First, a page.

The editors’ description of the cover : "Doing what they do may seem extreme enough, but to photograph Yosemite climbers, including Alex Honnold edging face-out along the Thank God Ledge on Half Dome (because ‘it's cooler that way’), is another whole ball of equipment. Photographer Jimmy Chin, who makes a living creating images of climbers all over the world, said: ‘At the end of the day, if I got one photo that I felt truly captured Yosemite climbing, that would make me happy.’ He got one—and it landed on the cover of National Geographic in May 2011."
Garden & Gun, Dec. 2011/Jan. 2012:"Best of the Sporting South"
(Photograph by Andy Anderson)
For a sportsman, a dog is more than just a companion. He's a co-worker, a protector, an invaluable pathfinder. So who better to represent our sporting South cover package than a great dog at work in the field—a guide for a guide. Andy Anderson traveled to Wildrose Kennels in Oxford, Mississippi, to photograph Mike Stewart's exceptional retriever in action. Deke, a British Labrador retriever who also happens to be the Ducks Unlimited mascot, was a natural and this shot was an easy pick. Even dirty and smelly with a wet and ruffled coat, he exudes the intelligence and gentility of a true sportsman.
Sports Illustrated, July 25, 2011:"Hope Solo"
(Credit: Kai Pfaffenbach/Reuters)
"Heart and Heartbreak" describes the U.S. women's national team's performance at the 2011 Women's World Cup, where they came back in stunning fashion versus Brazil in the quaterfinals before twice surrendering leads against Japan in an epic final. "The U.S. had just lost one of the greatest games ever played, and the emotions of that are complicated," says editor Terry McDonell. "It's reflected in the cover shot of Hope Solo, a nuanced mix of sadness and courage. She is looking back, thinking what might have been, but she is also looking to the future,"
Real Simple, Jan. 2011: "Be Happier This Year"
(Photograph by Christopher Griffith)
The editors’ description of the cover: "What is happiness? Am I actually happy? Real Simple's January cover story presents an up-close look at this elusive emotion—the history, science and art of happiness, and the secrets to feeling more of it. The sunflower on the cover, photographed by Christopher Griffith against a soft blue sky, instantly boosts your endorphins before you even read the story."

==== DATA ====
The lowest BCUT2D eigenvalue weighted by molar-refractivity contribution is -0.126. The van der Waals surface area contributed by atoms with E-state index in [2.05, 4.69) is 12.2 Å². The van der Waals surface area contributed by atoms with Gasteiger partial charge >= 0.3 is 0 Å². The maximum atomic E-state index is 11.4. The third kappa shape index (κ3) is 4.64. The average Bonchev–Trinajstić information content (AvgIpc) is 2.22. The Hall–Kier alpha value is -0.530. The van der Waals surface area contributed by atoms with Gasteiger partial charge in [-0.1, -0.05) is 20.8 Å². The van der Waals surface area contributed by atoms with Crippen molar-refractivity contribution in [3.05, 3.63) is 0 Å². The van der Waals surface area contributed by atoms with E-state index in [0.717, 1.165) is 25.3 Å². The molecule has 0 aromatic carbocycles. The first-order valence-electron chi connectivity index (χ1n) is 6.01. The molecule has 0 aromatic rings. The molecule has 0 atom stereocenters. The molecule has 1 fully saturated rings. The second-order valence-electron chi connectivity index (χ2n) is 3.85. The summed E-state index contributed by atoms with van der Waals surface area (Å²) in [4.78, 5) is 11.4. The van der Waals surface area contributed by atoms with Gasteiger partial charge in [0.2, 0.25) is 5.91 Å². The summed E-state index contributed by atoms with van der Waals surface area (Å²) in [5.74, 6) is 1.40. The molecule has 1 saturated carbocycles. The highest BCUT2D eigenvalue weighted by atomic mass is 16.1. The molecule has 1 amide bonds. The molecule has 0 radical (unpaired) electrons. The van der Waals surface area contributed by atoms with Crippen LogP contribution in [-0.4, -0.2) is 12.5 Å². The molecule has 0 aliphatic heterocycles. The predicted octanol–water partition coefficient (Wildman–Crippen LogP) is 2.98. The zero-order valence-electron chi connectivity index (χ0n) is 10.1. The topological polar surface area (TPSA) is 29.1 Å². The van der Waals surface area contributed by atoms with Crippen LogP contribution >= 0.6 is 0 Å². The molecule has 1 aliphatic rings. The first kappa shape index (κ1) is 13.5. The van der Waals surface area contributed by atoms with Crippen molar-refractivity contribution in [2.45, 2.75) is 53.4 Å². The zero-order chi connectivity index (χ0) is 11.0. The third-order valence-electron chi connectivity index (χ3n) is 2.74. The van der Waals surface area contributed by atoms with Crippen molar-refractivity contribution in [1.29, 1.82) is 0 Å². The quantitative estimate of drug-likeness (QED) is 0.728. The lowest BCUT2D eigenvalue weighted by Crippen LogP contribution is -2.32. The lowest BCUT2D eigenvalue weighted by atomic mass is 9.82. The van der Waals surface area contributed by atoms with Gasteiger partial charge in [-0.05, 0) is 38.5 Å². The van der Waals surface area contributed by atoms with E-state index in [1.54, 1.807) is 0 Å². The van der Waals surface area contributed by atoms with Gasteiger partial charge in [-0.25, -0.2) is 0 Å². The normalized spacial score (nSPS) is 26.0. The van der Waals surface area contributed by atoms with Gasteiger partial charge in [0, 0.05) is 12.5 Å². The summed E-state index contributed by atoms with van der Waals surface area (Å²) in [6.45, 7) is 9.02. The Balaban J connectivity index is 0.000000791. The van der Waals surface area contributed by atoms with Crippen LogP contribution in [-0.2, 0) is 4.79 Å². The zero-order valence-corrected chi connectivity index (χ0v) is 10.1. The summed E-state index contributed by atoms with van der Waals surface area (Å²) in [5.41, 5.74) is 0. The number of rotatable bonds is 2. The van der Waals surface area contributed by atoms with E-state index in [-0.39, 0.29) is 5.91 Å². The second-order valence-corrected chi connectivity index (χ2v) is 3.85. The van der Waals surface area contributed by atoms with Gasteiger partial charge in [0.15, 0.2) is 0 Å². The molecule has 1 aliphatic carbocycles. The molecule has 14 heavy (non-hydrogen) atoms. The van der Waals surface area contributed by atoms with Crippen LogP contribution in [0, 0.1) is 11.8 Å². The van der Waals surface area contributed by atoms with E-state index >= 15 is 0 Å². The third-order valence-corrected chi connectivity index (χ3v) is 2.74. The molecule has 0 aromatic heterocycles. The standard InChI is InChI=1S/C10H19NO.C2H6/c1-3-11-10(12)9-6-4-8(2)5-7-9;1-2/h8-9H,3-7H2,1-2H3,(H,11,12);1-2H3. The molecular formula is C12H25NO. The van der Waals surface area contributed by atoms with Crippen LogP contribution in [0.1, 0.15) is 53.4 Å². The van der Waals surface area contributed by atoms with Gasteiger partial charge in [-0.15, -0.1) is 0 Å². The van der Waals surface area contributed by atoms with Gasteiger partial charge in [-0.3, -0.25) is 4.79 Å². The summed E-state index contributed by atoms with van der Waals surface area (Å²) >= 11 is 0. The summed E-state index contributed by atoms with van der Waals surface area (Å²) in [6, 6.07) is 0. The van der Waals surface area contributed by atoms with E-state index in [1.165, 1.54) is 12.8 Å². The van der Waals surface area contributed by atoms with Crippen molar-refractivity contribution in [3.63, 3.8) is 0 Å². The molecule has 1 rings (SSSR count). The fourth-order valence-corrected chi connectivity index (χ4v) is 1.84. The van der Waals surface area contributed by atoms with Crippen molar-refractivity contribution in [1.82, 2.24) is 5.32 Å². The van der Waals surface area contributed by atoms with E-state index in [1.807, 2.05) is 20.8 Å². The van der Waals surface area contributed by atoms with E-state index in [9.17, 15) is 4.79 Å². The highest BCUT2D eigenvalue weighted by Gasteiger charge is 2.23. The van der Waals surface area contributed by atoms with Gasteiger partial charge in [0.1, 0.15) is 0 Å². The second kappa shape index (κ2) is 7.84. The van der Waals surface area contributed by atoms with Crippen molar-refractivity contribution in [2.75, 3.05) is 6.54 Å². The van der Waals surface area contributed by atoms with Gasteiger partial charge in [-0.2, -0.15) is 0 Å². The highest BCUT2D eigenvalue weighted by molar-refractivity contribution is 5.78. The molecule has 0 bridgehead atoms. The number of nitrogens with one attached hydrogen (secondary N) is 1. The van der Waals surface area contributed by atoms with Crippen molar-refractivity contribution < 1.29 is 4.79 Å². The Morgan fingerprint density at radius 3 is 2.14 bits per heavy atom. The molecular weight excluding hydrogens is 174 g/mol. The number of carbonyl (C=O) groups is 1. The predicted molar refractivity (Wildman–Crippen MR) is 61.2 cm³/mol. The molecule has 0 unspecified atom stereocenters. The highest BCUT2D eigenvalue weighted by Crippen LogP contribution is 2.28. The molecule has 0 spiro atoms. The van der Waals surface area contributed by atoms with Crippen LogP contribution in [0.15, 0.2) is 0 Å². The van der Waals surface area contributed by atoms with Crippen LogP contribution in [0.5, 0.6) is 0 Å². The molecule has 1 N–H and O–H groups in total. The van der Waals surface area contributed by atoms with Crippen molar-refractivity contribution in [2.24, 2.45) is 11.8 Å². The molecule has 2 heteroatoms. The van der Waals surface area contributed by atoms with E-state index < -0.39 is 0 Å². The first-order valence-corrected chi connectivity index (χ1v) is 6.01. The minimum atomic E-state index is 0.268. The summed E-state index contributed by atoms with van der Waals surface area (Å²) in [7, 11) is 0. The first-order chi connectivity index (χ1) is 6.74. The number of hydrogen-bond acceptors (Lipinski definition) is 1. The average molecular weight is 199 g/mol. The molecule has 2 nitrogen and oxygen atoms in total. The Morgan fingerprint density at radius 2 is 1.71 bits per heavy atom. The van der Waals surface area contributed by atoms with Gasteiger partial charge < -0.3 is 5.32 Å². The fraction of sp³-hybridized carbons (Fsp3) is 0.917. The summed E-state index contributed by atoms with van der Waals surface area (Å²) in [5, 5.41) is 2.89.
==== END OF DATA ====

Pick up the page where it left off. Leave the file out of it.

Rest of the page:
Departures, Sept. 2011: "Wild and Wonderful Things"
(Photography by Rodney Smith)
After four location scouts, three rounds of model-casting calls, two evening shoots and a final behind-the-scenes shoot at The American Museum of Natural History in New York, we were quite excited by the completion of this epic fashion portfolio by renowned photographer Rodney Smith. The image we chose for the cover closely evoked Avedon's iconic portrait of Dovima. It carried the perfect attitude, grace and sense of wonderment to be worthy of a cover entitled, "Where the Wild and Wonderful Things Are."
W, Sept. 2011: "The Fashion Issue"
(Photograph by Mert Alas and Marcus Piggott)
For W's biggest fashion issue of the year, the magazine celebrated the ways women today transform themselves by showcasing actress Kristen Stewart as readers had never seen her before. Photographers Mert Alas and Marcus Piggot transformed the 21-year-old cover model from the Twilight teenager that audiences know best into the glamorous, grown-up vixen she's becoming. "Vampires are a little dangerous—and we girls like to test ourselves," Stewart says playfully on the cover, tempting readers to pick up the issue and see for themselves.